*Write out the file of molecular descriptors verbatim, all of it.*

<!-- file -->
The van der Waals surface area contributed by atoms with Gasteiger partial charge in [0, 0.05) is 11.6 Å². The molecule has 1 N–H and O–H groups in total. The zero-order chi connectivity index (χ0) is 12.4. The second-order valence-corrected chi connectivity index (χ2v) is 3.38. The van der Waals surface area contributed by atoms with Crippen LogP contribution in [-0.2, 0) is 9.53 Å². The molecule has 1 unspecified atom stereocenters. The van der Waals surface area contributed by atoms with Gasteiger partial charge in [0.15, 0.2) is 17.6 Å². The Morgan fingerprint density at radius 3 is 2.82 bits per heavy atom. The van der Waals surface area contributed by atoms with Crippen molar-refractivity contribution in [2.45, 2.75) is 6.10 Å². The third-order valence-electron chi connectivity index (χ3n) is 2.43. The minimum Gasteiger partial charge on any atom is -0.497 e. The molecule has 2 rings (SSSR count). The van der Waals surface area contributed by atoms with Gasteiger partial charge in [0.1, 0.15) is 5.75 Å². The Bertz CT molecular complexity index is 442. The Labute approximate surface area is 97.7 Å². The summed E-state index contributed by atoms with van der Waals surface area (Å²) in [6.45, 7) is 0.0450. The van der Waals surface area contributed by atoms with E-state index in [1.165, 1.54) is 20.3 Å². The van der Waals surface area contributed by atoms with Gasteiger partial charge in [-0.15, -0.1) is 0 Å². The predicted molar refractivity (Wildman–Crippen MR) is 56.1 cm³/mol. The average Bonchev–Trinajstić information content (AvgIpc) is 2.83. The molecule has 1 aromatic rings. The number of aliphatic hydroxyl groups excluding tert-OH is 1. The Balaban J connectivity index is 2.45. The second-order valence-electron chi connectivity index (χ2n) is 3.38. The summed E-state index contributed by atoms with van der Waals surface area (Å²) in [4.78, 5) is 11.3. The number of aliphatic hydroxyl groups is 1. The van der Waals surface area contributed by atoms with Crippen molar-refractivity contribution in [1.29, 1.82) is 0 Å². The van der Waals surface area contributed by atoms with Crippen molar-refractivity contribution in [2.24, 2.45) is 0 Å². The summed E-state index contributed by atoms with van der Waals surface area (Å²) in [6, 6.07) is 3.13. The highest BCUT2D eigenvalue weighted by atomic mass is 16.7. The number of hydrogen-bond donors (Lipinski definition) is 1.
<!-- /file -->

The van der Waals surface area contributed by atoms with Gasteiger partial charge in [0, 0.05) is 11.6 Å². The molecule has 1 N–H and O–H groups in total. The zero-order chi connectivity index (χ0) is 12.4. The second-order valence-corrected chi connectivity index (χ2v) is 3.38. The van der Waals surface area contributed by atoms with Crippen LogP contribution in [-0.2, 0) is 9.53 Å². The molecule has 1 unspecified atom stereocenters. The van der Waals surface area contributed by atoms with Gasteiger partial charge in [0.15, 0.2) is 17.6 Å². The Morgan fingerprint density at radius 3 is 2.82 bits per heavy atom. The van der Waals surface area contributed by atoms with Crippen molar-refractivity contribution in [2.45, 2.75) is 6.10 Å². The third-order valence-electron chi connectivity index (χ3n) is 2.43. The minimum Gasteiger partial charge on any atom is -0.497 e. The molecule has 2 rings (SSSR count). The van der Waals surface area contributed by atoms with Gasteiger partial charge in [0.1, 0.15) is 5.75 Å². The Bertz CT molecular complexity index is 442. The Labute approximate surface area is 97.7 Å². The summed E-state index contributed by atoms with van der Waals surface area (Å²) in [6.45, 7) is 0.0450. The van der Waals surface area contributed by atoms with E-state index in [1.165, 1.54) is 20.3 Å². The van der Waals surface area contributed by atoms with Gasteiger partial charge in [-0.15, -0.1) is 0 Å². The predicted molar refractivity (Wildman–Crippen MR) is 56.1 cm³/mol. The average Bonchev–Trinajstić information content (AvgIpc) is 2.83. The molecule has 1 aromatic rings. The number of aliphatic hydroxyl groups excluding tert-OH is 1. The Balaban J connectivity index is 2.45. The second-order valence-electron chi connectivity index (χ2n) is 3.38. The summed E-state index contributed by atoms with van der Waals surface area (Å²) in [4.78, 5) is 11.3. The number of aliphatic hydroxyl groups is 1. The van der Waals surface area contributed by atoms with Crippen molar-refractivity contribution in [1.29, 1.82) is 0 Å². The van der Waals surface area contributed by atoms with Crippen molar-refractivity contribution in [2.24, 2.45) is 0 Å². The summed E-state index contributed by atoms with van der Waals surface area (Å²) in [6, 6.07) is 3.13. The highest BCUT2D eigenvalue weighted by atomic mass is 16.7. The number of hydrogen-bond donors (Lipinski definition) is 1.